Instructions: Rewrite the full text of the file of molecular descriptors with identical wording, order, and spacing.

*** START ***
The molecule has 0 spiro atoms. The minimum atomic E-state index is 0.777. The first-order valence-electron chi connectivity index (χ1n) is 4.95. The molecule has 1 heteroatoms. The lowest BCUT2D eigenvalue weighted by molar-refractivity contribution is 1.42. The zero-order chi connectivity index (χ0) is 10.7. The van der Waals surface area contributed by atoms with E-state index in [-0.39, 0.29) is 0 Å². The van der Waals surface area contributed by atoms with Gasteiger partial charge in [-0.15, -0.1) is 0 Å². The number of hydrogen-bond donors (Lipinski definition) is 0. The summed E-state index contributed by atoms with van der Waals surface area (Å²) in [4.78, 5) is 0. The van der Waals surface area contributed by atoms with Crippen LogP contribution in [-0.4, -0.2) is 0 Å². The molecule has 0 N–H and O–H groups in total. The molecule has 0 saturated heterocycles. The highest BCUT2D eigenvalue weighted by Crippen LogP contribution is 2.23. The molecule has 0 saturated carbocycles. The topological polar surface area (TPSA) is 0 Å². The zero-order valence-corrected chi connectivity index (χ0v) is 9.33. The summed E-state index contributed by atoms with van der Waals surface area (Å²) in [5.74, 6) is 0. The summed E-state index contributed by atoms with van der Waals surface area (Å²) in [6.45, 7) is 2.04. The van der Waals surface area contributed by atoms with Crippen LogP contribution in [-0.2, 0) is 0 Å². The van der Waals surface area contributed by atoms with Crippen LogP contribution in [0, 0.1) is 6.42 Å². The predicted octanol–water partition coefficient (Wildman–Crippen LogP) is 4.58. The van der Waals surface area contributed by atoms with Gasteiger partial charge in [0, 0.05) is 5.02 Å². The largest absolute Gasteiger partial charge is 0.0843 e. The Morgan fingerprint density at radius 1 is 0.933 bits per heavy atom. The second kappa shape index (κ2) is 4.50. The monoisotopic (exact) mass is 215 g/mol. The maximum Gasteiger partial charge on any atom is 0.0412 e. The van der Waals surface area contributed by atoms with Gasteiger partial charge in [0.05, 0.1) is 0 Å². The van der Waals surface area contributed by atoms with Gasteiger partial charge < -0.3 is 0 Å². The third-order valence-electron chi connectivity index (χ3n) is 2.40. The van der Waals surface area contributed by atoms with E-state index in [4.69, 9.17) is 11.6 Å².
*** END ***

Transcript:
The molecule has 0 spiro atoms. The minimum atomic E-state index is 0.777. The first-order valence-electron chi connectivity index (χ1n) is 4.95. The molecule has 1 heteroatoms. The lowest BCUT2D eigenvalue weighted by molar-refractivity contribution is 1.42. The zero-order chi connectivity index (χ0) is 10.7. The van der Waals surface area contributed by atoms with E-state index in [-0.39, 0.29) is 0 Å². The van der Waals surface area contributed by atoms with Gasteiger partial charge in [-0.15, -0.1) is 0 Å². The number of hydrogen-bond donors (Lipinski definition) is 0. The summed E-state index contributed by atoms with van der Waals surface area (Å²) in [4.78, 5) is 0. The van der Waals surface area contributed by atoms with Crippen LogP contribution in [-0.4, -0.2) is 0 Å². The molecule has 0 N–H and O–H groups in total. The molecule has 0 saturated heterocycles. The highest BCUT2D eigenvalue weighted by Crippen LogP contribution is 2.23. The molecule has 0 saturated carbocycles. The topological polar surface area (TPSA) is 0 Å². The zero-order valence-corrected chi connectivity index (χ0v) is 9.33. The summed E-state index contributed by atoms with van der Waals surface area (Å²) in [5.74, 6) is 0. The summed E-state index contributed by atoms with van der Waals surface area (Å²) in [6.45, 7) is 2.04. The van der Waals surface area contributed by atoms with Crippen LogP contribution in [-0.2, 0) is 0 Å². The van der Waals surface area contributed by atoms with Crippen LogP contribution in [0, 0.1) is 6.42 Å². The predicted octanol–water partition coefficient (Wildman–Crippen LogP) is 4.58. The van der Waals surface area contributed by atoms with Gasteiger partial charge in [0, 0.05) is 5.02 Å². The largest absolute Gasteiger partial charge is 0.0843 e. The Morgan fingerprint density at radius 1 is 0.933 bits per heavy atom. The second kappa shape index (κ2) is 4.50. The monoisotopic (exact) mass is 215 g/mol. The maximum Gasteiger partial charge on any atom is 0.0412 e. The van der Waals surface area contributed by atoms with Gasteiger partial charge in [0.05, 0.1) is 0 Å². The van der Waals surface area contributed by atoms with Gasteiger partial charge < -0.3 is 0 Å². The third-order valence-electron chi connectivity index (χ3n) is 2.40. The van der Waals surface area contributed by atoms with E-state index in [4.69, 9.17) is 11.6 Å².